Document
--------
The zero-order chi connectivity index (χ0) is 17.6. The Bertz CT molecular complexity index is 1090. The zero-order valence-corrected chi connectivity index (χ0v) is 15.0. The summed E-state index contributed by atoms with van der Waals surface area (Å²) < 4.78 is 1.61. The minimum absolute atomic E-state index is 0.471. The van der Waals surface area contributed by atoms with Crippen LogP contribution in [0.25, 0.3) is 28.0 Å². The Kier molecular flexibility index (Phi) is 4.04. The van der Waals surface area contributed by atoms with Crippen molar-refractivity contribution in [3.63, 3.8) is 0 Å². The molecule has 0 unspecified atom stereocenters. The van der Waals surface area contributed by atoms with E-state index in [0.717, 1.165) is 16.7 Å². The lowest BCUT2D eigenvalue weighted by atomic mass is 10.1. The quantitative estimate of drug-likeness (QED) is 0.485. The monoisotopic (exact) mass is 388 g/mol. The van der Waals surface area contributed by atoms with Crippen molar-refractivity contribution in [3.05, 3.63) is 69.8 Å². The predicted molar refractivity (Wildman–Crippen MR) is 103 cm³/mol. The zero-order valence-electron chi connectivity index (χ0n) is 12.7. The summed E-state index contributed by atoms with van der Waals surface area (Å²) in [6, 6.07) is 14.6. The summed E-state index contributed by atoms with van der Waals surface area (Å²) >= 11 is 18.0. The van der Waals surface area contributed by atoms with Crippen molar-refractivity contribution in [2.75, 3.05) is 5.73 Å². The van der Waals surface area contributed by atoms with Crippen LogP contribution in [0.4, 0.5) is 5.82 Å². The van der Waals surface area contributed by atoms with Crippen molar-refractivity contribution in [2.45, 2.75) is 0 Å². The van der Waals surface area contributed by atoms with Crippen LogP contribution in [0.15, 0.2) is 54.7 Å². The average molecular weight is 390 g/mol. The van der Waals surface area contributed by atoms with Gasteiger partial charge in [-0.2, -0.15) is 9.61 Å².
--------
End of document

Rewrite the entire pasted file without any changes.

The zero-order chi connectivity index (χ0) is 17.6. The Bertz CT molecular complexity index is 1090. The zero-order valence-corrected chi connectivity index (χ0v) is 15.0. The summed E-state index contributed by atoms with van der Waals surface area (Å²) < 4.78 is 1.61. The minimum absolute atomic E-state index is 0.471. The van der Waals surface area contributed by atoms with Crippen LogP contribution in [0.25, 0.3) is 28.0 Å². The Kier molecular flexibility index (Phi) is 4.04. The van der Waals surface area contributed by atoms with Crippen molar-refractivity contribution in [3.63, 3.8) is 0 Å². The molecule has 0 unspecified atom stereocenters. The van der Waals surface area contributed by atoms with E-state index in [0.717, 1.165) is 16.7 Å². The lowest BCUT2D eigenvalue weighted by atomic mass is 10.1. The quantitative estimate of drug-likeness (QED) is 0.485. The monoisotopic (exact) mass is 388 g/mol. The van der Waals surface area contributed by atoms with Crippen molar-refractivity contribution in [3.05, 3.63) is 69.8 Å². The predicted molar refractivity (Wildman–Crippen MR) is 103 cm³/mol. The zero-order valence-electron chi connectivity index (χ0n) is 12.7. The summed E-state index contributed by atoms with van der Waals surface area (Å²) in [6, 6.07) is 14.6. The summed E-state index contributed by atoms with van der Waals surface area (Å²) >= 11 is 18.0. The van der Waals surface area contributed by atoms with Crippen molar-refractivity contribution in [2.75, 3.05) is 5.73 Å². The van der Waals surface area contributed by atoms with Crippen LogP contribution in [0.4, 0.5) is 5.82 Å². The van der Waals surface area contributed by atoms with Crippen molar-refractivity contribution in [2.45, 2.75) is 0 Å². The van der Waals surface area contributed by atoms with Crippen LogP contribution in [0.15, 0.2) is 54.7 Å². The average molecular weight is 390 g/mol. The van der Waals surface area contributed by atoms with Gasteiger partial charge in [-0.2, -0.15) is 9.61 Å².